1911-1920


In 1911, Texas City holds the first city elections and is incorporated with a mayor/commissioner form of governance. The Texas City Board of Trade is started. Texas City Civic Club begins. The Texas City Dike is completed. A U.S. Army camp containing the headquarters of the 6th Brigade and the 1st Aero Squadron is established in Texas City as a precautionary defense for possible war with Mexico. This causes the young city to grow very rapidly for about two years. In 1915 another hurricane destroys the Army camp and the camp is closed, causing an immediate and very severe economic downturn.

1920 population: 2,509 people


Board of Trade, Texas City, in 1911


The Texas City grain elevator in 1911



A bird's eye view of Texas City warehouses and track lines in 1911


Inside Warehouse No. 3 on the Texas City docks about 1911. The products shown are rolls of wire and lugs of nails.


Tarpey election poster in 1911



A bird's eye view of industrial plants and free sites for manufacturers in 1912


Coal ship Davis Coal and Coke Co. dock in 1912


A view of the camp of the 6th Brigade



A partial view of the town of Texas City in 1913


An aerial view of the port at Texas City


Army wagons on rail flatcars at the Texas city depot in 1913


A view of the Main Street, looking south from 10th Avenue
(June 13, 1913)



The Army on the move, on horseback


Wagon train of the 27th Inf. in Texas City in 1913


Engineer's camp at Texas City in 1913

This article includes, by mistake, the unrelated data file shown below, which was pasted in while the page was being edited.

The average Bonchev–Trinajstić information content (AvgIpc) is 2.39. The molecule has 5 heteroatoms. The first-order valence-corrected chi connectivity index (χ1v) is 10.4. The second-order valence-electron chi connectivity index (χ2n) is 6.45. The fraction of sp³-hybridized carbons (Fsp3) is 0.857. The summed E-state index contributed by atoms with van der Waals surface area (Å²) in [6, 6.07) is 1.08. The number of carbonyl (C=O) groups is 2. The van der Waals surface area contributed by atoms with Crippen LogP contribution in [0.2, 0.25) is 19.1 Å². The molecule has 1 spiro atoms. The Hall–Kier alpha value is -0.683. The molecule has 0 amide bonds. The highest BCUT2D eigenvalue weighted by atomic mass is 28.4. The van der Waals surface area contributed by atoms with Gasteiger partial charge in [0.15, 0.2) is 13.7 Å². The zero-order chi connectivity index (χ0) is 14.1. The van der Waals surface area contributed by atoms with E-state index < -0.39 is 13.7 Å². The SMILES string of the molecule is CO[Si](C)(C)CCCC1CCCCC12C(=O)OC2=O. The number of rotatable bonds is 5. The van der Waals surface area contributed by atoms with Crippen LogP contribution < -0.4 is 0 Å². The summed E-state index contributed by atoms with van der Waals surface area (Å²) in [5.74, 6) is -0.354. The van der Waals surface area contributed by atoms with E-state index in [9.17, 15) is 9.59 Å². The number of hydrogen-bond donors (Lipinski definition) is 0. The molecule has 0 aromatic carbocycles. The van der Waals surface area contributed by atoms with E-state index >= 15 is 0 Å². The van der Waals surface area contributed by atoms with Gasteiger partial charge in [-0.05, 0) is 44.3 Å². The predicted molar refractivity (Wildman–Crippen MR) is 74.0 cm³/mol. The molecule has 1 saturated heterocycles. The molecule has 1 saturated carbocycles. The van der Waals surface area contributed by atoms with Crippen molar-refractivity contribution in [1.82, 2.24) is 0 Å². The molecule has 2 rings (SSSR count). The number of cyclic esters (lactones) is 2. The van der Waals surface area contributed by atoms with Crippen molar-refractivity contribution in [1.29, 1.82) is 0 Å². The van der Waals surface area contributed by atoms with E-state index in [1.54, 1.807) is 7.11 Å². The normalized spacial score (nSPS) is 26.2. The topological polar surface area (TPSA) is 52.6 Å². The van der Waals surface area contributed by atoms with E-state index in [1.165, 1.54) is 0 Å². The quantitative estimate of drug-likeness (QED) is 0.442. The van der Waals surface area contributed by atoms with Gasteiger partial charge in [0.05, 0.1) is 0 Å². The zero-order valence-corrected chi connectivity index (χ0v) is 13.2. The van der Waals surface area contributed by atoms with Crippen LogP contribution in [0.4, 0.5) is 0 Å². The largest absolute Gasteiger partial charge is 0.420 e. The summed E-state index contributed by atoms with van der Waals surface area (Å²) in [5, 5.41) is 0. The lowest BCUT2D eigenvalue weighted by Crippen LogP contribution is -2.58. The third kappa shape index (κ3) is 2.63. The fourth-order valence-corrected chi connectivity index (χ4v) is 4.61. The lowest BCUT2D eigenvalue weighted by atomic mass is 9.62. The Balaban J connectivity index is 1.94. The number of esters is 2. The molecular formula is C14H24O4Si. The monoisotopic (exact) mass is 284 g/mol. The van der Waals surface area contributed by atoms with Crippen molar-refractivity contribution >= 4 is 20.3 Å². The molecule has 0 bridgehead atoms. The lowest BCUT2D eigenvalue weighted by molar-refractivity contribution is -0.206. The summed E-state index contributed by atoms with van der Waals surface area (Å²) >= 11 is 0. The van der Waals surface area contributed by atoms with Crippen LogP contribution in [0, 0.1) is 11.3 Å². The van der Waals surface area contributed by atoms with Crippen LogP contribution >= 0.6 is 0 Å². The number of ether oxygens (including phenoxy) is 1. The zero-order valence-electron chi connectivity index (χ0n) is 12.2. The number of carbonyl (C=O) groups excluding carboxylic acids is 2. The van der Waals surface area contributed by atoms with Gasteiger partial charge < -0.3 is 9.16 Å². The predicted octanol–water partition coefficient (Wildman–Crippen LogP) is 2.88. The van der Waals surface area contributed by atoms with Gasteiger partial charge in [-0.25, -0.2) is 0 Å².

The 2nd Field Hospital at Texas City in 1913


A panorama view of the early aeroplanes


An aerial panorama of the Army camp in Texas City


A bird's eye view of entire Army mobilization camp in Texas City


The telegram to K.R. Guthrie on completion of the Texas City channel deepening in 1914


S.S. Pawnee in port



After the 1915 hurricane in Texas City


After the 1915 hurricane in Texas City



Early port scene at Texas City


At the docks in Texas City


A large cotton press at Texas City



Steel and wire products at steel and concrete Warehouse B in Texas City


In front of the Gonne Company in early Texas City



Wagon train in Texas City


Texas City trolley service


Wedell's Corner historical marker



The first post office at Texas City


In the warehouse at Texas City



The Ice House in Texas City


The Texas City Railway Terminal



Kohfeldt School in Texas City


Texas City juniors outside of Wolvin School



Col. Hugh B. Moore in his office in 1915


Aug. 16, 1915 newspaper article (source not identified) after a damaging hurricane



Portrait of Col. Hugh B. Moore in military uniform


Col. Hugh B. Moore in uniform and Helen Moore in front of a house


Helen Moore and Hugh Benton Moore 1919



Voting card, Helen Moore, June 29, 1918 (Texas passed the federal amendment, giving voting rights to women in 1919)


Bulk sulphur for Texas Gulf Sulphur Co., 1919


At the Texas City docks (undated photograph)